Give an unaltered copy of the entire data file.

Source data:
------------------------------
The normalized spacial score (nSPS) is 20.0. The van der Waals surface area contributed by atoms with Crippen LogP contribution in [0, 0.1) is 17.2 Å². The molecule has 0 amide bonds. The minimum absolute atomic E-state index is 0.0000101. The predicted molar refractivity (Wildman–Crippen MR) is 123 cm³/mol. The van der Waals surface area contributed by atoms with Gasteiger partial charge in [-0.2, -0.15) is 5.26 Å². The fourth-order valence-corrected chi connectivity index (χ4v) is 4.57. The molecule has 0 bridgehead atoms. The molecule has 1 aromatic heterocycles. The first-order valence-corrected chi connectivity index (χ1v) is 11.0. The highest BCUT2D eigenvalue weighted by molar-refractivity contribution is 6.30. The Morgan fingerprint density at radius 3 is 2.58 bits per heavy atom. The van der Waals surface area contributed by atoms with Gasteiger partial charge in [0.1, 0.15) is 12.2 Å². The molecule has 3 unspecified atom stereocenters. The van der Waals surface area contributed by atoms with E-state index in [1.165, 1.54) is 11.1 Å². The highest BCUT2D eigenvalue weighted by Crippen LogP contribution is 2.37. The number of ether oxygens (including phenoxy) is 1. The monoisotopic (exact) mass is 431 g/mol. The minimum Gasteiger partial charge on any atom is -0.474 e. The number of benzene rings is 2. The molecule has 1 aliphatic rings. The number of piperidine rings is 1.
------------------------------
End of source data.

The normalized spacial score (nSPS) is 20.0. The van der Waals surface area contributed by atoms with Crippen LogP contribution in [0, 0.1) is 17.2 Å². The molecule has 0 amide bonds. The minimum absolute atomic E-state index is 0.0000101. The predicted molar refractivity (Wildman–Crippen MR) is 123 cm³/mol. The van der Waals surface area contributed by atoms with Gasteiger partial charge in [-0.2, -0.15) is 5.26 Å². The fourth-order valence-corrected chi connectivity index (χ4v) is 4.57. The molecule has 0 bridgehead atoms. The molecule has 1 aromatic heterocycles. The first-order valence-corrected chi connectivity index (χ1v) is 11.0. The highest BCUT2D eigenvalue weighted by molar-refractivity contribution is 6.30. The Morgan fingerprint density at radius 3 is 2.58 bits per heavy atom. The van der Waals surface area contributed by atoms with Gasteiger partial charge in [0.1, 0.15) is 12.2 Å². The molecule has 3 unspecified atom stereocenters. The van der Waals surface area contributed by atoms with E-state index in [1.165, 1.54) is 11.1 Å². The highest BCUT2D eigenvalue weighted by Crippen LogP contribution is 2.37. The number of ether oxygens (including phenoxy) is 1. The monoisotopic (exact) mass is 431 g/mol. The minimum Gasteiger partial charge on any atom is -0.474 e. The number of benzene rings is 2. The molecule has 1 aliphatic rings. The number of piperidine rings is 1.